Digital Platforms and the Demand for International Tourism Services
World Bank 2020.02.19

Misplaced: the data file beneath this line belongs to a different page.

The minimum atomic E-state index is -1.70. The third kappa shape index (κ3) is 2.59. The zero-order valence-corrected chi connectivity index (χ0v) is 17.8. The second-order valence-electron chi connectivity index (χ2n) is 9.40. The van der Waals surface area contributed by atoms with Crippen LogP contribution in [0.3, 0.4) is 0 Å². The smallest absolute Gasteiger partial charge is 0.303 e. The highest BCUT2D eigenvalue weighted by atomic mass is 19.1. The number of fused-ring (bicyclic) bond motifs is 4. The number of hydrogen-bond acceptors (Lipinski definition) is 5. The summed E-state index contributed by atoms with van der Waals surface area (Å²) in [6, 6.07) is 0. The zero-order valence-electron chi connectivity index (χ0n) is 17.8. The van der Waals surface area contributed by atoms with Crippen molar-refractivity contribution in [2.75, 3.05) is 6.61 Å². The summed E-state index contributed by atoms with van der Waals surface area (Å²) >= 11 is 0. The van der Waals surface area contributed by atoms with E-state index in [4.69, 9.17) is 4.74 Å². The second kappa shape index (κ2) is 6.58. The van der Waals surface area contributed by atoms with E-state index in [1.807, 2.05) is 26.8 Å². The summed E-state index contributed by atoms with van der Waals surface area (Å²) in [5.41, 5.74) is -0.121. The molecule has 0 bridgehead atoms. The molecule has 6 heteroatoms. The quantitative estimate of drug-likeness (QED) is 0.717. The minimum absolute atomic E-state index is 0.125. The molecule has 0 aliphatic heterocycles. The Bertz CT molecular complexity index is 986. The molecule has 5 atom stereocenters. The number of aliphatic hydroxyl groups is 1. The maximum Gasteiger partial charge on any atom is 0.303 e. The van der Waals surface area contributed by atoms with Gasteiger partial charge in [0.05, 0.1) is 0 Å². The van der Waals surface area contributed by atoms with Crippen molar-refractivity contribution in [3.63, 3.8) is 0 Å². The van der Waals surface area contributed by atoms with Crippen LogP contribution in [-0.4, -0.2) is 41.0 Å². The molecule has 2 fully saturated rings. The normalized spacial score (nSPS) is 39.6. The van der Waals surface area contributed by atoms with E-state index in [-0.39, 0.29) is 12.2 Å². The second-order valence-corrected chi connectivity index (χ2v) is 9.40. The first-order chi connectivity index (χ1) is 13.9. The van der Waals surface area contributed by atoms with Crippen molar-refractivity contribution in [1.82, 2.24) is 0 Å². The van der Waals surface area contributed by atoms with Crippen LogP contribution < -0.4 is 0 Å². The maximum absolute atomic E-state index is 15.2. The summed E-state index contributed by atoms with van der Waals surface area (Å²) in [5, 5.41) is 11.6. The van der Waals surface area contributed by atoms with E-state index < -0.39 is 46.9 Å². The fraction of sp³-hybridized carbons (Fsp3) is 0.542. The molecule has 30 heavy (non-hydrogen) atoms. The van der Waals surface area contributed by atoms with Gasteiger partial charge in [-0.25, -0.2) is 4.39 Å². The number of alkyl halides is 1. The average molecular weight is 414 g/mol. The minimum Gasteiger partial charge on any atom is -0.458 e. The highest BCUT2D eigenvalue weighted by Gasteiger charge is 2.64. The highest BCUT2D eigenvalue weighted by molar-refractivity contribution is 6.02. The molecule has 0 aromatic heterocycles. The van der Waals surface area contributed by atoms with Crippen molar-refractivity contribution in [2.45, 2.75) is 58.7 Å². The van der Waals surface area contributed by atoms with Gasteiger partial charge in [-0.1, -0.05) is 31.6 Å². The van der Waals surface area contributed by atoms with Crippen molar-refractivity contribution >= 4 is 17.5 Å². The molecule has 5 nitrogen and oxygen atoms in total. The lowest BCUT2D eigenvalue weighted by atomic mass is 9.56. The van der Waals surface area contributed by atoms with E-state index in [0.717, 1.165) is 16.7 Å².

Tourism is an important source of foreign exchange and employment across developing economies. A scant literature has explored the relationship between tourism and the advent of the internet. This paper contributes to the tourism-trade literature and studies the empirical relationship between international tourism and the adoption of digital technologies that facilitate search about tourism opportunities across countries. It links foreign visits with the spread of the use of the internet in sending countries and the level of development of business-to-consumer digital tools in host countries. The paper estimates a well-specified gravity model of tourist arrivals between country pairs with panel data. The results indicate that frictions affecting bilateral tourism flows have been attenuated by the advent of digital tools. The absolute value of the effects of bilateral geographic distance, language differences, and border-contiguity seem to be reduced by the use of the internet by potential tourists and the business sector in host countries. The results are robust to alternative proxies for internet use for tourism search proxied by data from Google trends. The paper also presents simulations of the potential impacts of advances in the adoption of digital tools over time, linking the adoption process to mechanisms of technology adoption that are commonplace in the literature.